Supreme Court ruling on compliance processes

D&I Quarterly Q1/2021

Posted on

8 Apr


Dittmar & Indrenius > Insight > Supreme Court ruling on compliance processes

A recent Supreme Court ruling reaffirmed and put even stronger emphasis on the importance of following through with an organisation’s internal compliance processes and practices and ensuring that these actually work.

Facts of the case Supreme Court 2021:6

During a period of three years, a client of a gambling association had spent over 2,000,000 euros on online gambling. Said client worked as an accountant, and over 800,000 euros of the monies gambled had been embezzled from their accounting clients. The accountant was condemned for a number of aggravated embezzlements and embezzlements committed between years 2009 and 2012.

The gambling association had reported about its client’s gambling to the Central Criminal Police’s Financial Intelligence Unit, but had yet still allowed its client’s gaming go on for over nine months after the notification. The gambling association’s managing director was prosecuted for money laundering. According to the prosecution, the managing director and other personnel knew of their client’s profession as an accountant and, therefore, were also aware of the disparity between the client’s gambling stakes and their income and other economic circumstances. Therefore, the managing director had become aware or could have foreseen that it was probable that the monies the client played with were not in their possession lawfully, or that there at least was a strong reason to suspect that to be the case. Despite this, the gambling association’s managing director continued to accept the client’s payments, up until when the client’s gaming account was closed from their own request. The gambling association had justified its passivity by stating that it had been waiting for the Central Criminal Police to give any orders or instructions in consequence of the notification made.

The prosecutor also demanded that a corporate fine of 700,000 euros would be imposed on the gambling association on the basis of a crime committed by the managing director in the gambling association’s operations.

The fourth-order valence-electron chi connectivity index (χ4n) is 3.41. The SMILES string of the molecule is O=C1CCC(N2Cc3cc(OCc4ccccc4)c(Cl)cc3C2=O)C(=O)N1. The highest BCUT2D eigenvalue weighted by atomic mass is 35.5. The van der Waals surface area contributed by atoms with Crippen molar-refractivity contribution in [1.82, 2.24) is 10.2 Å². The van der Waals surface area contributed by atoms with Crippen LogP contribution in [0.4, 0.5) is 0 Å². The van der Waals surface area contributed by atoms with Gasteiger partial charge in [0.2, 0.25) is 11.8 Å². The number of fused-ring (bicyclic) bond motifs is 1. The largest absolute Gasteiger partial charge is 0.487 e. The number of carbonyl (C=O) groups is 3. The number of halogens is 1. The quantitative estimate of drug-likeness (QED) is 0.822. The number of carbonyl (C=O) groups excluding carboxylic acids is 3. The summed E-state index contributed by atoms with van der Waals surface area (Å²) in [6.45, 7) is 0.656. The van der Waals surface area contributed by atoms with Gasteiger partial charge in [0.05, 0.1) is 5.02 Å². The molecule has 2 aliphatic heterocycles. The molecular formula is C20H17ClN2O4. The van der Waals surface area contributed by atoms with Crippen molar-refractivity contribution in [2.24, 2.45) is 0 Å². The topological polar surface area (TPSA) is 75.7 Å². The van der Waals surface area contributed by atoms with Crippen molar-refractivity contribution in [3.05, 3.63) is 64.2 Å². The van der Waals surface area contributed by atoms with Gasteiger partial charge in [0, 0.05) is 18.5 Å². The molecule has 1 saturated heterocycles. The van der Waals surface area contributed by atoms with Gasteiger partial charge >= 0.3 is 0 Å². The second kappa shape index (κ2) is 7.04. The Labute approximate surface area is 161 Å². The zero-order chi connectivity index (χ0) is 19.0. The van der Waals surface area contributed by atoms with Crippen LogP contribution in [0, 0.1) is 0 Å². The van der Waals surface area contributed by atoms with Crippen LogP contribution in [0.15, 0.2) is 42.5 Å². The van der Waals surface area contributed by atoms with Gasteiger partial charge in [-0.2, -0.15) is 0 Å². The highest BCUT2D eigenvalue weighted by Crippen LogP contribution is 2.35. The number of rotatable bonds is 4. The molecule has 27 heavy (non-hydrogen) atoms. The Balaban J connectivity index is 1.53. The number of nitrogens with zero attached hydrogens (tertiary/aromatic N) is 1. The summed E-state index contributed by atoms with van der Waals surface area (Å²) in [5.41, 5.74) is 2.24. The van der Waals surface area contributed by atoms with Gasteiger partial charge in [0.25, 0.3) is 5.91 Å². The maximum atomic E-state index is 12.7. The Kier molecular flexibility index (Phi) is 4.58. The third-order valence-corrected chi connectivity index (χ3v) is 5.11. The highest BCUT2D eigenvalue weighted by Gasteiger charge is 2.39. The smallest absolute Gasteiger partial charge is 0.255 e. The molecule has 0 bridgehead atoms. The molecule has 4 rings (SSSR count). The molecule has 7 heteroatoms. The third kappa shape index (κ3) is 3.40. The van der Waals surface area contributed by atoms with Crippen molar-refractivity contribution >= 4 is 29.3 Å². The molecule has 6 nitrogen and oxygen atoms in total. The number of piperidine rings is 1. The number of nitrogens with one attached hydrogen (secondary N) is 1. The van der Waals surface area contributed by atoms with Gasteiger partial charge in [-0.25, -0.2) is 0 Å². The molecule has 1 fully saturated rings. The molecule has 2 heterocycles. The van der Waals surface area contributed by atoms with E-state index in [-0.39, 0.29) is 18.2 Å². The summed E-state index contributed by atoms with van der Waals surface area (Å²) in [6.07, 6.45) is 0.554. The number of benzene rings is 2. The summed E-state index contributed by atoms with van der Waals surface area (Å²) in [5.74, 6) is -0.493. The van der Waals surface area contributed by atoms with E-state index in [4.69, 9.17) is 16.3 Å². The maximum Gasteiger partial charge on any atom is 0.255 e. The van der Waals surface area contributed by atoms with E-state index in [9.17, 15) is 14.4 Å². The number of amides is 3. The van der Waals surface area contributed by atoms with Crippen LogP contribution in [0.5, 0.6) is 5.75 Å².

The Supreme Court ruling

Both the District Court and the Court of Appeal had dismissed the charges against the managing director of the gambling association. The Supreme Court were then to assess the question whether the actions in the gambling association’s operations were to be considered as negligent money laundering, and thus there would be grounds to impose a corporate fine on the gambling association.

In the conclusions of its ruling, the Supreme Court found that the gambling association’s personnel had not on their own initiative taken measures to prevent money laundering, even after they had had reason to believe that the monies gambled were not of a lawful origin and a notification of a suspected money laundering had been made. The gambling association’s internal instructions had been inadequate in respect of the measures to be taken after making a notification of a suspected money laundering.

The Supreme Court found that negligent money laundering had taken place in the gambling association’s operations, and that such money laundering had happened for the benefit of the gambling association – as its client’s gambling had created financial benefit for the gambling association. The gambling association had not acted with such care and diligence necessary in order to prevent crime. The Supreme Court imposed a corporate fine on the gambling association.